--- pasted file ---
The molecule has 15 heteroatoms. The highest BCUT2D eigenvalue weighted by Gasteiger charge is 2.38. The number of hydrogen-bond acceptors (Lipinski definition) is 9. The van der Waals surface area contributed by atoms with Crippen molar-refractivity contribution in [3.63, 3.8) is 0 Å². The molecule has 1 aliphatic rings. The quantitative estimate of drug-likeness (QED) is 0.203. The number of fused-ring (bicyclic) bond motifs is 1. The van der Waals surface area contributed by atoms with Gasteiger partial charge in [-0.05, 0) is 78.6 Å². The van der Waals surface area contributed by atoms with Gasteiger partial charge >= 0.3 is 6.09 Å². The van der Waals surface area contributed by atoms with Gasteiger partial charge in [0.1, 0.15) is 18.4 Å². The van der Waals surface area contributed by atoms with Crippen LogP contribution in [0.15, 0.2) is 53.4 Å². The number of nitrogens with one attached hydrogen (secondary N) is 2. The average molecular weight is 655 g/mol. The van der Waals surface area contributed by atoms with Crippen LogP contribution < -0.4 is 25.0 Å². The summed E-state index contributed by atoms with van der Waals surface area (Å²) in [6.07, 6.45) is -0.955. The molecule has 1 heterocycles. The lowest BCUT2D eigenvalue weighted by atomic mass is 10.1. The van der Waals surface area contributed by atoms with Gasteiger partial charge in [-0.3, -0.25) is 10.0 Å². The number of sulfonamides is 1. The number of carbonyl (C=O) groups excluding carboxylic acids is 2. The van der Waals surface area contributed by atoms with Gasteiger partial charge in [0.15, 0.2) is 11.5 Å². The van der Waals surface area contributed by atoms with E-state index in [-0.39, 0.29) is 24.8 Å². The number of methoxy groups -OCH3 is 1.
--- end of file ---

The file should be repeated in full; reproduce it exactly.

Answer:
The molecule has 15 heteroatoms. The highest BCUT2D eigenvalue weighted by Gasteiger charge is 2.38. The number of hydrogen-bond acceptors (Lipinski definition) is 9. The van der Waals surface area contributed by atoms with Crippen molar-refractivity contribution in [3.63, 3.8) is 0 Å². The molecule has 1 aliphatic rings. The quantitative estimate of drug-likeness (QED) is 0.203. The number of fused-ring (bicyclic) bond motifs is 1. The van der Waals surface area contributed by atoms with Gasteiger partial charge in [-0.05, 0) is 78.6 Å². The van der Waals surface area contributed by atoms with Gasteiger partial charge >= 0.3 is 6.09 Å². The van der Waals surface area contributed by atoms with Gasteiger partial charge in [0.1, 0.15) is 18.4 Å². The van der Waals surface area contributed by atoms with Crippen LogP contribution in [0.15, 0.2) is 53.4 Å². The number of nitrogens with one attached hydrogen (secondary N) is 2. The average molecular weight is 655 g/mol. The van der Waals surface area contributed by atoms with Crippen LogP contribution < -0.4 is 25.0 Å². The summed E-state index contributed by atoms with van der Waals surface area (Å²) in [6.07, 6.45) is -0.955. The molecule has 1 heterocycles. The lowest BCUT2D eigenvalue weighted by atomic mass is 10.1. The van der Waals surface area contributed by atoms with Gasteiger partial charge in [-0.3, -0.25) is 10.0 Å². The number of sulfonamides is 1. The number of carbonyl (C=O) groups excluding carboxylic acids is 2. The van der Waals surface area contributed by atoms with Gasteiger partial charge in [0.15, 0.2) is 11.5 Å². The van der Waals surface area contributed by atoms with E-state index in [-0.39, 0.29) is 24.8 Å². The number of methoxy groups -OCH3 is 1.